In other economic news today, initial jobless claims came in at 215k, construction spending fell 1.3% and the ISM Manufacturing index slipped to 51.2.

 

 

Morning Report: Strong jobs report

Vital Statistics:

 

Last Change
S&P futures 2928 9
Eurostoxx index 390.26 -0.72
Oil (WTI) 61.85 0.04
10 year government bond yield 2.56%
30 year fixed rate mortgage 4.20%

 

Stocks are higher after the strong payroll number. Bonds and MBS are up small.

 

Jobs report data dump:

  • Nonfarm payrolls up 263,000
  • Unemployment rate 3.6%
  • Labor Force participation rate 62.8%
  • Average hourly earnings up 0.2% MOM / 3.2% YOY
  • Employment – Population ratio 60.8%

Overall it was a Goldilocks report for the markets. Stocks are happy about the payroll number while bonds like the wage data. Note the unemployment rate is at the lowest level since Jimi Hendrix did the Star Spangled Banner at Woodstock. We saw an uptick in construction workers as well as health care.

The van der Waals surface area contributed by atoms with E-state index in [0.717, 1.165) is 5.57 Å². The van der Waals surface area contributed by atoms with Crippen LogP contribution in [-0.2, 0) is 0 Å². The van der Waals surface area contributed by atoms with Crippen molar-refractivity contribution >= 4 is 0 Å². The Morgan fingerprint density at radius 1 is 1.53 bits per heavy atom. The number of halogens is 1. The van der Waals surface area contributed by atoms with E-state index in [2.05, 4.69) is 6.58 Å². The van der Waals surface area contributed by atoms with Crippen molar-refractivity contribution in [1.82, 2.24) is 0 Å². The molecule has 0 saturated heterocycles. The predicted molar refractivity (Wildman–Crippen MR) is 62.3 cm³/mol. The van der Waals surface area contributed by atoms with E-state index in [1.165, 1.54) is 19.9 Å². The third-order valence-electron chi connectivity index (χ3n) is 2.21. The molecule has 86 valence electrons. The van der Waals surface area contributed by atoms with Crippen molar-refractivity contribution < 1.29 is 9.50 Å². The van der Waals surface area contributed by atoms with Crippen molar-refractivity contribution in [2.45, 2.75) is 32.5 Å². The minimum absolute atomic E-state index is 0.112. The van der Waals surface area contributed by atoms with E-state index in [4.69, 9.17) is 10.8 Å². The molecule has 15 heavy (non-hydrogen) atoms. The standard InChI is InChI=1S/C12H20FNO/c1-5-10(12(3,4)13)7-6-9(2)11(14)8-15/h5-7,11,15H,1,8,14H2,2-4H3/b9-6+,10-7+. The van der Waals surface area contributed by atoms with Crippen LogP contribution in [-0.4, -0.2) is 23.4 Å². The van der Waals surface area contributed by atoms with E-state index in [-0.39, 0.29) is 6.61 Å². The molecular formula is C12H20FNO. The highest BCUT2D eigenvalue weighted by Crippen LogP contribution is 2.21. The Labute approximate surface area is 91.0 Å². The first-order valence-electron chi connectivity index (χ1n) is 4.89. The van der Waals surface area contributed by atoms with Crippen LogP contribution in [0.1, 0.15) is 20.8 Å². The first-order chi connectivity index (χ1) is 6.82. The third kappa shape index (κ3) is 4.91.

unemployment rate

 

The Washington Post noted how difficult finding truck drivers has become: McClane Company is a large trucking and warehouse firm that specializes in moving food and grocery items around the country. They are advertising truck driving jobs for $70,000 a year and a $6,000 sign on bonus in Jessup, Pennsylvania, but even at that level of pay it’s been tough to get enough people in the door.

 

Steve Moore withdrew his name from consideration to join the Fed after it appeared the he wouldn’t have the votes to get confirmed. Establishment Republicans are not ready for non-traditional types to join the Fed, though it might be a good thing, if only to break the group-think that goes on there.